Samsung vice chairman Lee Jae-yong is going back to prison, casting the future of leadership at the massive tech company in doubt.
The Seoul High Court in South Korea sentenced Lee to 2 1/2 years behind bars on Monday after finding him guilty of embezzlement and bribery. He was taken into custody following the verdict.
It’s the latest twist in a controversy that has followed Samsung for years. Lee, also known as Jay Y. Lee, was caught up in a massive influence-peddling scandal that brought down the government of former South Korean President Park Geun-hye. Park herself is spending some two decades in prison in connection with the case.
Lee, meanwhile, was found guilty of bribery and other corruption charges in 2017, and sentenced to five years in prison at the time. But he walked free after less than a year when an appeals court threw out some of the charges and suspended his sentence.
This latest sentence is the result of a retrial ordered by the country’s Supreme Court.
Lee’s return to prison comes at a critical time for Samsung. His father Lee Kun-hee, the company’s chairman, died last year. The elder Lee had been comatose since suffering a heart attack in 2014 but remained titular chairman of the company. His son had been operating as Samsung’s de facto leader.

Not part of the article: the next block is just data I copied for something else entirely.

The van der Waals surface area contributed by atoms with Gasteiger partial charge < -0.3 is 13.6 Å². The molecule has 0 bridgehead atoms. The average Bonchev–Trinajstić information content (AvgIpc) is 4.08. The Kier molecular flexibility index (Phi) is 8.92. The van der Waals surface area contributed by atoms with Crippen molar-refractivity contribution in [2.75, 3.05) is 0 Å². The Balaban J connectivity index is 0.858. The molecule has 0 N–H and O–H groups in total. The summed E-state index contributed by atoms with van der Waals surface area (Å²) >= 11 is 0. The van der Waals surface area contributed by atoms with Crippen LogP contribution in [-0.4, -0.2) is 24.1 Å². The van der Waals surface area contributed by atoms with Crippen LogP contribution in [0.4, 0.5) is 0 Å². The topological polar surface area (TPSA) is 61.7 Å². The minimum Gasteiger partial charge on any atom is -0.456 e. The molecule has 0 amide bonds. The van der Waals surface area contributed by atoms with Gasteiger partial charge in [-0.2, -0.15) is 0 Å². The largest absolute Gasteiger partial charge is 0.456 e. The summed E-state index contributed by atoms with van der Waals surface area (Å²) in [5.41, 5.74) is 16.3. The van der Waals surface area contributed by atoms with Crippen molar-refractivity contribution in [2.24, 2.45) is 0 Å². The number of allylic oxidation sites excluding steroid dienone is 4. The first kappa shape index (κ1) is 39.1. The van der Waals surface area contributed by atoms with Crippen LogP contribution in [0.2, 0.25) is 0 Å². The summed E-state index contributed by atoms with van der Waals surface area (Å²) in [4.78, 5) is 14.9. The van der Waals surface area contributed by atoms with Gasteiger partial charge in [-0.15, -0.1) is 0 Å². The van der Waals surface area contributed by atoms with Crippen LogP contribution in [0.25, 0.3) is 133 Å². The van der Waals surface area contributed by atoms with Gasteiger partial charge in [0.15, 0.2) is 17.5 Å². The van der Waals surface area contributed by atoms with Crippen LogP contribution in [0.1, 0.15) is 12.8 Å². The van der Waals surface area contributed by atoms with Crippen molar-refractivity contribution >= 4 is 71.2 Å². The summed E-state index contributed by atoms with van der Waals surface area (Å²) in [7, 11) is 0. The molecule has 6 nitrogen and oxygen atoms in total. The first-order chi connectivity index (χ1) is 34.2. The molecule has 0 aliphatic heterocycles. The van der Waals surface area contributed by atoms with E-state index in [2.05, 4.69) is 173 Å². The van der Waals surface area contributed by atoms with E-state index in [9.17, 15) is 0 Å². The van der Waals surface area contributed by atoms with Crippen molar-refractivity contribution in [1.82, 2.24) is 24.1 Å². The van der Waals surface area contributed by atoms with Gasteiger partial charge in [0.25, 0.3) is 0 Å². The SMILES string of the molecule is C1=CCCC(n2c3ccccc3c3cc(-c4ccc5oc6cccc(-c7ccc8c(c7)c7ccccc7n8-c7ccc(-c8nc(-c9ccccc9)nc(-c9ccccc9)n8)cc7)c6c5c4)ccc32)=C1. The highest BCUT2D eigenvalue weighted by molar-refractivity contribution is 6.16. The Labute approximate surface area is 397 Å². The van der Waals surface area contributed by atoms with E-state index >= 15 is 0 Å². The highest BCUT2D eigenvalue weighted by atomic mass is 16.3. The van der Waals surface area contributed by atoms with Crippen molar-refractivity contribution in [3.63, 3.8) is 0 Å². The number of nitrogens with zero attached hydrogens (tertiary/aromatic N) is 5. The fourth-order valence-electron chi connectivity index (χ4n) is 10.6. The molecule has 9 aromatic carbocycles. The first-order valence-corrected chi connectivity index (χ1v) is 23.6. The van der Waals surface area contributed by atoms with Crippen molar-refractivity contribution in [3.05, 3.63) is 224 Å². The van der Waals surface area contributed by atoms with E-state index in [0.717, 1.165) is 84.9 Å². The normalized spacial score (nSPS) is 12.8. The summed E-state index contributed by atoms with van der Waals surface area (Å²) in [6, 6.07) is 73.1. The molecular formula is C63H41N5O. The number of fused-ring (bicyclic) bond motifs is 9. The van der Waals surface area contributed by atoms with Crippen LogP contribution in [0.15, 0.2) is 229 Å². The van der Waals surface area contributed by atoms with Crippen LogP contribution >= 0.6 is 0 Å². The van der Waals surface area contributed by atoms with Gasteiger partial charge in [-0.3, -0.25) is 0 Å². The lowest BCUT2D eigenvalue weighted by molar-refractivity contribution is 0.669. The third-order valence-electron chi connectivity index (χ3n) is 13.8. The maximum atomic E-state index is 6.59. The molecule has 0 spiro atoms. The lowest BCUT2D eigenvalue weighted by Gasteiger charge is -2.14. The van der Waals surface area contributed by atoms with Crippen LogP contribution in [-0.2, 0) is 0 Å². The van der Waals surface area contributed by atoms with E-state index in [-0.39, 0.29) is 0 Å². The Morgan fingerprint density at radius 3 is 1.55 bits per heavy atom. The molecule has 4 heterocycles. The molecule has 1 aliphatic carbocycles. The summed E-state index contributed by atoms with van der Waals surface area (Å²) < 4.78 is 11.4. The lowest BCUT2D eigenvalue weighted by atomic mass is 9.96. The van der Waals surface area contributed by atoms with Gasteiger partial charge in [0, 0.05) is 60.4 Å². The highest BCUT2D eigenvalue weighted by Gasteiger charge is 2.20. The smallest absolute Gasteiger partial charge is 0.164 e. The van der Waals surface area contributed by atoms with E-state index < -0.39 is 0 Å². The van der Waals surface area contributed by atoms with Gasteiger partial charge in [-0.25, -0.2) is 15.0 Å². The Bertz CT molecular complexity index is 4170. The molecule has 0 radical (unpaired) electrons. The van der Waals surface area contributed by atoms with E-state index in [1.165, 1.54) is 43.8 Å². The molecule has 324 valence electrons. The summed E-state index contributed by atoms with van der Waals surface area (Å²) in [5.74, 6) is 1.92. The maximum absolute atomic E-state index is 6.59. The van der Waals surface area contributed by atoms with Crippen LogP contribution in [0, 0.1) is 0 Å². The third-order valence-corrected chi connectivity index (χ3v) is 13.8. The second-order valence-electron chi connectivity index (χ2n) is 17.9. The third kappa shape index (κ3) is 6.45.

Samsung declined to comment about the sentencing, instead referring to a statement from Lee’s attorneys.
“This case is, in essence, a violation of corporation’s rights to freedom and property by the former president abusing her power,” said Injae Lee, the lawyer leading the vice chairman’s defense team. “I find the court’s decision regrettable.”
The company’s shares dove in Seoul following the announcement, though. Samsung (SSNLF) stock fell nearly 3.8%.
Lee can appeal if he so chooses, though it was not immediately clear whether he intends to do so.
Lee’s legal troubles also aren’t over yet. He faces a separate trial over a controversial 2015 merger that helped him tighten control over the company. Eleven executives from Samsung, including Lee, were indicted last year on charges including illegal transactions, stock manipulation, and perjury.
That case is still pending.